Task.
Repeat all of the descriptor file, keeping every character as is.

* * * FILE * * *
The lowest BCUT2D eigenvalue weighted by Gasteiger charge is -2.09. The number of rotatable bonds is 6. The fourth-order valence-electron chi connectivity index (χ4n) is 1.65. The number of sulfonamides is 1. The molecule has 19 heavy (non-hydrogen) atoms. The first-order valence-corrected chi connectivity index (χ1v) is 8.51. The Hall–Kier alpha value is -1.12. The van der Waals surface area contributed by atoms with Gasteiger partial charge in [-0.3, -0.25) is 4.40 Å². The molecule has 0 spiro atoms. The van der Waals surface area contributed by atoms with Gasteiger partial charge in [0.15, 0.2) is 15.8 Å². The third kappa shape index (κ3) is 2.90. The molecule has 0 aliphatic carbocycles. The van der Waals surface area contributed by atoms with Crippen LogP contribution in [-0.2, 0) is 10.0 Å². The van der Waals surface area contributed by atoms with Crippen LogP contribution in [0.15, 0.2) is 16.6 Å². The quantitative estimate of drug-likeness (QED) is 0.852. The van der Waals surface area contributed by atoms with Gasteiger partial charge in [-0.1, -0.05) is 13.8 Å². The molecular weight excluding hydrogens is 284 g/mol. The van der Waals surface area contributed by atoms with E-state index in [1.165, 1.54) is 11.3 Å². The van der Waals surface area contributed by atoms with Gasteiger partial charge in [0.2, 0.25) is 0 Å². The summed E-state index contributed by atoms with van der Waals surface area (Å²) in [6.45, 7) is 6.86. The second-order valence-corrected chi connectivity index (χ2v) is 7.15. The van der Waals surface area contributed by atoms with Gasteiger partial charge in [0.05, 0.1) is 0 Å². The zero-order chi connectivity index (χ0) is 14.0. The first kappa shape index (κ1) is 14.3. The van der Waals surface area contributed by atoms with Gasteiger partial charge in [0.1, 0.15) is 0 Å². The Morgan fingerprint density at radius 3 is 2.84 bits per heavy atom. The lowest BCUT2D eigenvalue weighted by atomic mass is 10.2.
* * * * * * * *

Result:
The lowest BCUT2D eigenvalue weighted by Gasteiger charge is -2.09. The number of rotatable bonds is 6. The fourth-order valence-electron chi connectivity index (χ4n) is 1.65. The number of sulfonamides is 1. The molecule has 19 heavy (non-hydrogen) atoms. The first-order valence-corrected chi connectivity index (χ1v) is 8.51. The Hall–Kier alpha value is -1.12. The van der Waals surface area contributed by atoms with Gasteiger partial charge in [-0.3, -0.25) is 4.40 Å². The molecule has 0 spiro atoms. The van der Waals surface area contributed by atoms with Gasteiger partial charge in [0.15, 0.2) is 15.8 Å². The third kappa shape index (κ3) is 2.90. The molecule has 0 aliphatic carbocycles. The van der Waals surface area contributed by atoms with Crippen LogP contribution in [-0.2, 0) is 10.0 Å². The van der Waals surface area contributed by atoms with Crippen LogP contribution in [0.15, 0.2) is 16.6 Å². The quantitative estimate of drug-likeness (QED) is 0.852. The van der Waals surface area contributed by atoms with Gasteiger partial charge in [-0.1, -0.05) is 13.8 Å². The molecular weight excluding hydrogens is 284 g/mol. The van der Waals surface area contributed by atoms with E-state index in [1.165, 1.54) is 11.3 Å². The van der Waals surface area contributed by atoms with Gasteiger partial charge in [0.2, 0.25) is 0 Å². The summed E-state index contributed by atoms with van der Waals surface area (Å²) in [6.45, 7) is 6.86. The second-order valence-corrected chi connectivity index (χ2v) is 7.15. The van der Waals surface area contributed by atoms with Gasteiger partial charge in [0.05, 0.1) is 0 Å². The zero-order chi connectivity index (χ0) is 14.0. The first kappa shape index (κ1) is 14.3. The van der Waals surface area contributed by atoms with Gasteiger partial charge in [0.1, 0.15) is 0 Å². The Morgan fingerprint density at radius 3 is 2.84 bits per heavy atom. The lowest BCUT2D eigenvalue weighted by atomic mass is 10.2.